maria montessori
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"The Absorbent Mind"  -  Maria Montessori
This month's piece is rather sad than interesting to read…
I thought and thought again whether to write or not…
Well, finally, here I am, writing it.
I am still in Paris, at school, 3 months and a half away from the end. Sometimes, apart from school, I also work with children.
In February, I worked for a family of expats who have three children, let's call them: Alexandre, 6, Anne, 4 and a half, and Pacha, 3.
When we met, the mother told me she needed someone to work with them, to engage them in educational activities, because they already had a nanny who looked after them. 
The first week was a sad experience, because it hurt to see how people sometimes hurt their own children.
After the first day, I left a bit confused: I only met two of the three children, Alexandre and Anne; wonderful children, who very nicely spoke 3 foreign languages, but had something artificial in them, and their apparent calm contrasted with the spaces where they spent most of their time after school, respectively their rooms - which were a mix of colourful, automated, shiny, noisy things, catching the eye and the attention that these children were unable to maintain on one thing, not even for 5 minutes. 
Until 6 or 7 the child forms his own representation of the world he lives in. If we keep them in a world of fairytales and surrounded by unreal things (dolls, colourful stars, plastic houses, stories of animals impersonating people, computer games, etc.), their representation will be very poor, if not even null. Thus, at 6 he might be dependent of the adult and with no autonomy at all - unable to dress by himself, eat by himself - he is fed, he does not wash by himself, etc. 
Not to speak of the fact that he only saw a rainbow in pictures, he does not know what dew is, and he does not understand why a glass breaks when thrown against a wall.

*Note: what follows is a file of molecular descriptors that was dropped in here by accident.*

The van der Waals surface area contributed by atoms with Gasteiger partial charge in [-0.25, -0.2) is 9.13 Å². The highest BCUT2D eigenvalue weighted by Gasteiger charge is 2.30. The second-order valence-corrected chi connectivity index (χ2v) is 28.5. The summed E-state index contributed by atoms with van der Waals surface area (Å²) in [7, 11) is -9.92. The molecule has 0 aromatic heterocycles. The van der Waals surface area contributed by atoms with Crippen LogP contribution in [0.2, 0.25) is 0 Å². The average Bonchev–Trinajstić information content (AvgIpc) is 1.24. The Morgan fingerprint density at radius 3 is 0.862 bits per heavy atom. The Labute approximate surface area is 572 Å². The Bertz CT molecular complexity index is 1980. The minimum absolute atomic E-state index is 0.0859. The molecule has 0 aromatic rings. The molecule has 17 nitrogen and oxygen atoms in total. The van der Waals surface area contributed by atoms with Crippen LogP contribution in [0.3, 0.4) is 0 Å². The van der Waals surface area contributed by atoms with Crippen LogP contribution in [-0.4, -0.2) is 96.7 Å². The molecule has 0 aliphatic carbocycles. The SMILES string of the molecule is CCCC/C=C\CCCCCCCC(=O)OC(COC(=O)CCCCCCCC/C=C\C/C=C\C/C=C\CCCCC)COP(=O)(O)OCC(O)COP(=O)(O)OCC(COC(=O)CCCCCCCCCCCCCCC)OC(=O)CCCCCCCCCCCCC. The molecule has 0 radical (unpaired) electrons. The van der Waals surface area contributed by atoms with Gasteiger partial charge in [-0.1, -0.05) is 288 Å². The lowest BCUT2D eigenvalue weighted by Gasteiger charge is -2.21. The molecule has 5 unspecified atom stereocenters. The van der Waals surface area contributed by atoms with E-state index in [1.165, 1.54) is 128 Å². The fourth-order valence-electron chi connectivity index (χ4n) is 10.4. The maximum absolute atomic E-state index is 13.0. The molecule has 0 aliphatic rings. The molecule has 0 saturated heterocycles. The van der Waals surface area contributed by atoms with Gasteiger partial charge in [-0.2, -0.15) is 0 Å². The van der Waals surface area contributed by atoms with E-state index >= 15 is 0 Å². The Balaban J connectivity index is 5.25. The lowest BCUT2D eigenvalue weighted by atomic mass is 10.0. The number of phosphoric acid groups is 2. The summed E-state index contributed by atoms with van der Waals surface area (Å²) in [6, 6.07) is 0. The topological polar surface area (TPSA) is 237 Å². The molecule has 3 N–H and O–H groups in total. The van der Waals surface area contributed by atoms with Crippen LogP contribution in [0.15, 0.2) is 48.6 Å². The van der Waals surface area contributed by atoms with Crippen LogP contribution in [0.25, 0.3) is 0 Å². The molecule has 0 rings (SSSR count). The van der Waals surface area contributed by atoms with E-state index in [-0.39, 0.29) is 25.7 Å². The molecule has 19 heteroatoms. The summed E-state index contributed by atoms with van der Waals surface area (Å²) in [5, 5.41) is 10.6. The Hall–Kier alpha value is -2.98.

On the first day, I spent 15 minutes looking for real things in Anne's room (things we use in daily life). I've managed to find (in a 16 sqm room crowded with all sorts of objects) only 5 real things: a remote control battery, a plastic glass, a mobile telephone, a coin, and a tea spoon.
After having worked with them for 2 days, I managed, not without effort, to get closer to the older one, Alexandre, who told me: "If adults want to hurt a child they have every right to do so, and no one will punish them.”  
How to explain to a 6 year old that things are not like that, that reality is completely different?
These children come from a family of intellectuals, with a material situation above the average, but they do not spend time together, as a family…unfortunately, they can't even afford a few moments with themselves…
I did not write all that to judge or blame anybody, but only to raise a question:
Do we realise the price we pay for all things we prioritize before our children?

Alexandre, 6: "It's hard for me to be a good child, because I was my own educator.”

"People have always thought that playing with cubes and putting imagination at work with fairytales were two of a child's main needs. The first one was meant to set a direct relationship between the child's mind and his environment, so as to allow him to know and master it, thus acquiring better intellectual development. 
The second was regarded as a proof of the rich imagination the child projects in his games. But when holding something real to project this powerful force onto it might be reasonably supposed that he is helped to a much higher extent, because his mind is thus brought into contact with the outside world.
The period up to 6 years of age is decisive. Whatever skills the child develops during this period, they will stay with him for life. 
No superior education can cancel what was shaped in childhood. From here, we can infer the importance of social education at this age. During this period, some personality deviations caused by obstacles encountered during the first three years can still be corrected, because this is when nature completes its work.”

The Absorbent Mind – Maria Montessori